In an arbitration hearing, a player’s agent argues why his client deserves to be paid X amount. The team’s job is to counter that a player they supposedly want to keep on their roster is worth less, and that is where things get ugly. By not getting to that point, Betts and the Red Sox don’t have to air out any dirty laundry, so to speak.

Take, for example, the arbitration hearing Trevor Bauer had with the Cleveland Indians last year. The right-hander ended up being paid $13 million for the 2019 season, but the hearing damaged his relationship with the team. After Bauer won the hearing against the Indians for the second consecutive year, he unloaded on the team for what he called “character assassination.”

The Indians later traded Bauer to the Cincinnati Reds, and he said he was much happier after the move. While Cleveland probably couldn’t afford to keep Bauer anyway, it seemed like there was no salvaging the relationship after the arbitration mess.

Betts has been the subject of trade rumors this offseason, and the Red Sox could still decide to go that route. Either way, agreeing to a record contract before arbitration eliminated the need for them to strap on the boxing gloves. That should be viewed as a win for Boston’s brass.

MLB launching investigation into Red Sox sign-stealing allegations

Another bombshell report has accused a Major League Baseball team of using electronics to steal signs from opponents, and the league is planning to look into the allegations.

MLB issued a statement on Tuesday confirming that an investigation will begin after former members of the Boston Red Sox organization told the Athletic the team illegally used the video replay room to assist with stealing signs during the 2018 season.

As MLB stated, the league issued a memo in September 2017 informing teams that future violations involving the use of electronic equipment to steal signs would be taken seriously. That memo was issued in part because the Red Sox were found to have used an Apple Watch to assist with sign stealing, so they could be viewed as repeat offenders.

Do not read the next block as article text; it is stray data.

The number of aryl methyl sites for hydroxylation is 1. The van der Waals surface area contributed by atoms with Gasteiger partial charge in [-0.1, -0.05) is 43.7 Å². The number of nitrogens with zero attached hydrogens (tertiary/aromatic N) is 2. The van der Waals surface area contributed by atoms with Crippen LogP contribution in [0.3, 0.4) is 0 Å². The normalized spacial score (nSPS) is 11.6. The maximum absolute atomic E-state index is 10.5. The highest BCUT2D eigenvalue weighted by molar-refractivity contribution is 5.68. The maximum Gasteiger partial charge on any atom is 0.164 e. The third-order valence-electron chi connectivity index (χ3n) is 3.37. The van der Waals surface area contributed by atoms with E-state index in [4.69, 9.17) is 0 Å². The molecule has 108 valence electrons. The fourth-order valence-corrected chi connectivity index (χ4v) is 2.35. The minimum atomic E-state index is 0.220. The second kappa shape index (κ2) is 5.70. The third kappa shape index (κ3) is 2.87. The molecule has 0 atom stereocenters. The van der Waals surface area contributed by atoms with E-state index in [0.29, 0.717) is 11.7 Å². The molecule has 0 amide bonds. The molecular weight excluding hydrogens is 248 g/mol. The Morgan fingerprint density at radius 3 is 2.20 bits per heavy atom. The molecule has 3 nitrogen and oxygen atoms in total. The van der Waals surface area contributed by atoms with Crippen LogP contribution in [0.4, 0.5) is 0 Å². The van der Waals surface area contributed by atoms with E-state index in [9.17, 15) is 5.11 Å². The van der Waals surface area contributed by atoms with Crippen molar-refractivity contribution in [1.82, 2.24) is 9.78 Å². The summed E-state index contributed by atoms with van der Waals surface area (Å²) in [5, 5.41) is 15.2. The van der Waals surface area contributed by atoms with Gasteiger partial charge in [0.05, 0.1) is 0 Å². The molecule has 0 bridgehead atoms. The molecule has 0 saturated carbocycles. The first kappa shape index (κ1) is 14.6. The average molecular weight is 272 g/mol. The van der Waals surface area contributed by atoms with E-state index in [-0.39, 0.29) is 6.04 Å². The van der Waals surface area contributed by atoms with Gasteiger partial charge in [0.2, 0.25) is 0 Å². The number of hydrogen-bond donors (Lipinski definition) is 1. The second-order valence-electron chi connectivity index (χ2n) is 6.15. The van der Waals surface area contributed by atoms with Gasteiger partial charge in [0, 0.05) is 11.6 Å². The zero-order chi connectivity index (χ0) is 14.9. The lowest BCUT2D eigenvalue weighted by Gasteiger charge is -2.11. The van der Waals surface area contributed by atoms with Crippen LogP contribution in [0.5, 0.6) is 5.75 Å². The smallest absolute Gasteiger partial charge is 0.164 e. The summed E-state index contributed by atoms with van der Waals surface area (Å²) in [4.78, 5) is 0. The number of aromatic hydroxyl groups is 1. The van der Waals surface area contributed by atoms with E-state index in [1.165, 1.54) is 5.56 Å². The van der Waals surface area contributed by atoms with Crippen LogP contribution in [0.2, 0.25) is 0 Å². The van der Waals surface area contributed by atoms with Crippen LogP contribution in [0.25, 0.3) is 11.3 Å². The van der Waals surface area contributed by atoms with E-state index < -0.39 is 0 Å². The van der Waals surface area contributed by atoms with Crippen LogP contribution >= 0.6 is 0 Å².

The allegations against the Red Sox do not sound quite as troubling as everything that has come out about the Houston Astros, and the report from The Athletic states that other teams engaged in the same type of activity. The system reportedly involved using the video replay room, which was established after after MLB introduced replay review in 2014, to decode signals from opponents. A player would relay the information to the dugout, where it was passed to a baserunner and then secretly relayed to the hitter.

Many feel that is a lot less egregious and far more similar to “old school” sign stealing than the trash can banging system the Astros implemented, but the Red Sox could still face serious disciplinary action.

Report: Red Sox illegally used video replay room to help steal signs in 2018

Alex Cora

Major League Baseball is taking steps this offseason to try to conquer its growing problem with sign stealing, and the Houston Astros are not the only team that influenced the change.

The Boston Red Sox have also been linked to sign-stealing tactics over the past two years, and a new report from Ken Rosenthal and Evan Drellich of The Athletic details one of the illegal methods the team allegedly used during the 2018 season. The tactic reportedly was used after the Red Sox were punished in September 2017 for using a Fitbit to help steal signs. According to three people who were with the Red Sox during their World Series season in 2018, the method involved the use of the video replay room that was established after MLB introduced replay review in 2014.